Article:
Nouméa ([numeˈa]) is the capital city of the French special collectivity of New Caledonia. It is situated on a peninsula in the south of New Caledonia's main island, Grande Terre, and is home to the majority of the island's European, Polynesian (Wallisians, Futunians, Tahitians), Indonesian, and Vietnamese populations, as well as many Melanesians, Ni-Vanuatu and Kanaks that work in one of the South Pacific's most industrialised cities. The city lies on a protected deepwater harbour which serves as the chief port for New Caledonia.
At the August 2014 census, there were 179,509 inhabitants in the metropolitan area of Greater Nouméa (French: agglomération du Grand Nouméa), 100,237 of whom lived in the city (commune) of Nouméa proper. 66.8% of the population of New Caledonia live in Greater Nouméa, which covers the communes of Nouméa, Le Mont-Dore, Dumbéa and Païta.
The first European to establish a settlement in the vicinity was British trader James Paddon in 1851. Anxious to assert control of the island, the French established a settlement nearby three years later in 1854, moving from Balade in the north of the island. This settlement was initially called Port-de-France and was renamed Nouméa in 1866. The area served first as a penal colony, later as a centre for the exportation of the nickel and gold that was mined nearby.
From 1904 to 1940 Nouméa was linked to Dumbéa and Païta by the Nouméa-Païta railway, the only railway line that ever existed in New Caledonia.
During World War II, Nouméa served as the headquarters of the United States military in the South Pacific. The five-sided U.S. military headquarters complex was adopted after the war as the base for a new regional intergovernmental development organisation: the South Pacific Commission, later known as the Secretariat of the Pacific Community.
The city maintains much of New Caledonia's unique mix of French and old Melanesian culture. Even today the US wartime military influence lingers, both with the warmth that many New Caledonian people feel towards the United States after experiencing the relative friendliness of American soldiers and also with the names of several of the quarters in Nouméa. Districts such as "Receiving" and "Robinson", or even "Motor Pool", strike the anglophone ear strangely, until the historical context becomes clear.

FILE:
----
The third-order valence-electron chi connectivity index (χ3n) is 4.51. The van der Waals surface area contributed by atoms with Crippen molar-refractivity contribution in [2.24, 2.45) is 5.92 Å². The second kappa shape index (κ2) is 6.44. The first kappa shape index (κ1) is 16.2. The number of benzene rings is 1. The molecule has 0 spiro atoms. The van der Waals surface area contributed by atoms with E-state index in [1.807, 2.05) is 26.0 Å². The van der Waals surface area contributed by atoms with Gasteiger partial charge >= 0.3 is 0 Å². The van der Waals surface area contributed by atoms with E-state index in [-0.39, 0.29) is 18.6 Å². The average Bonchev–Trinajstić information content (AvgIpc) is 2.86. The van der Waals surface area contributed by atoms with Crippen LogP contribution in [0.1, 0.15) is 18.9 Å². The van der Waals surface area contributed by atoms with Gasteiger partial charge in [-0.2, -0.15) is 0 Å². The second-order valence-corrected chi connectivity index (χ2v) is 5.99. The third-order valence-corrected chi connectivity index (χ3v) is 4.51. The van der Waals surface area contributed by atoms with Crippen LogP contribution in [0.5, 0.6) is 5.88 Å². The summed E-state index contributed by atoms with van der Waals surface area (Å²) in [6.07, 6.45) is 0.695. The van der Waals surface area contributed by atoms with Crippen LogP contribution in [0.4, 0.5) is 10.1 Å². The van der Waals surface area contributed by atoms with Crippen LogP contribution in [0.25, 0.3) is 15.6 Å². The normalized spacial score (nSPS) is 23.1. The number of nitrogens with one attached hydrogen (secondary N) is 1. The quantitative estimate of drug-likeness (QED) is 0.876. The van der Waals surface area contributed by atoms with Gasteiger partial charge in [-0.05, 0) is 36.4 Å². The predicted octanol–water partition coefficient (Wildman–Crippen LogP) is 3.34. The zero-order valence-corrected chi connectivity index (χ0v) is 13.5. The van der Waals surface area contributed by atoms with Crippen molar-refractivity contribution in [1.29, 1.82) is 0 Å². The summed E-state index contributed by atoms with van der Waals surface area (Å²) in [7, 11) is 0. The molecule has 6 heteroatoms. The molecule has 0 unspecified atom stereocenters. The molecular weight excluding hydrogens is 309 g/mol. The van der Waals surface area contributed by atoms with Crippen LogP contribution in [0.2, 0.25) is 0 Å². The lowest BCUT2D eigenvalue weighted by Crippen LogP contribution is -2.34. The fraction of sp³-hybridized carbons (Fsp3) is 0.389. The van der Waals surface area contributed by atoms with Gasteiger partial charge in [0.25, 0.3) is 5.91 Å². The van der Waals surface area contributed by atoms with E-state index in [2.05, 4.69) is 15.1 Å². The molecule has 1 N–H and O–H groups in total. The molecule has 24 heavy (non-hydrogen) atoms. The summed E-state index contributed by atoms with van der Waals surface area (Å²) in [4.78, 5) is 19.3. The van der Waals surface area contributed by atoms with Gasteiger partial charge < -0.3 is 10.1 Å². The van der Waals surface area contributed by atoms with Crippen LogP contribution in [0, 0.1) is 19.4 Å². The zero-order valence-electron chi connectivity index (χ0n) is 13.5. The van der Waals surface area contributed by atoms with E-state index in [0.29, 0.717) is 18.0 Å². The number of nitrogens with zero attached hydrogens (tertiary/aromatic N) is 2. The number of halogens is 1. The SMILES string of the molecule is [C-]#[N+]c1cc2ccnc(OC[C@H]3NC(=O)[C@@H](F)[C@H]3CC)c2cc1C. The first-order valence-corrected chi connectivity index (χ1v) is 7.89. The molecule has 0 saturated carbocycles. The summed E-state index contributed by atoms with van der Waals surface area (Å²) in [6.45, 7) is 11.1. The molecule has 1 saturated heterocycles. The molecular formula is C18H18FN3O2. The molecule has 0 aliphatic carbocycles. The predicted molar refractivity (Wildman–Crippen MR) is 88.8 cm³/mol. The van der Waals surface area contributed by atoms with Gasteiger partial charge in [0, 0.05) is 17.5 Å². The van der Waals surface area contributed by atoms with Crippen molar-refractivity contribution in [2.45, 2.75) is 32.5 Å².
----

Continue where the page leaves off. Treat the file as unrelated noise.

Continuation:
The city is situated on an irregular, hilly peninsula near the southeast end of New Caledonia, which is in the south-west Pacific Ocean.
Neighbourhoods of Nouméa include:Rivière-Salée
6e km, 7e km, Normandie, and Tina
Ducos, Ducos industriel, Kaméré, Koumourou, Logicoop, Numbo, Tindu
4e Km, Aérodrome, Haut Magenta, Magenta, Ouémo, and Portes de fer
Faubourg Blanchot and Vallée des Colons
Doniambo, Montagne coupée, Montravel, and Vallée du tir
Artillerie Nord, Centre Ville, Nouville, Quartier Latin, Vallée du Génie
Anse Vata, Artillerie Sud, Baie des Citrons, Motor Pool, N'géa, Orphelinat, Receiving, Trianon, and Val Plaisance
The Greater Nouméa urban area (French: agglomération du Grand Nouméa) had a total population of 179,509 inhabitants at the August 2014 census, 99,926 of whom lived in the commune of Nouméa proper.
The Greater Nouméa urban area is made up of four communes:Nouméa (99,926 inh.)
Dumbéa (31,812 inh.), to the north-west of Nouméa
Le Mont-Dore (27,155 inh.), to the north-east of Nouméa
Païta (20,616 inh.), a suburb to the west of Dumbéa and the site of La Tontouta International Airport
Average population growth of the Greater Nouméa urban area:1956-1963: +2,310 people per year (+7.5% per year)
1963-1969: +1,791 people per year (+4.1% per year)
1969-1976: +3,349 people per year (+5.6% per year)
1976-1983: +1,543 people per year (+2.0% per year)
1983-1989: +2,091 people per year (+2.3% per year)
1989-1996: +3,020 people per year (+2.8% per year)
1996-2009: +3,382 people per year (+2.4% per year)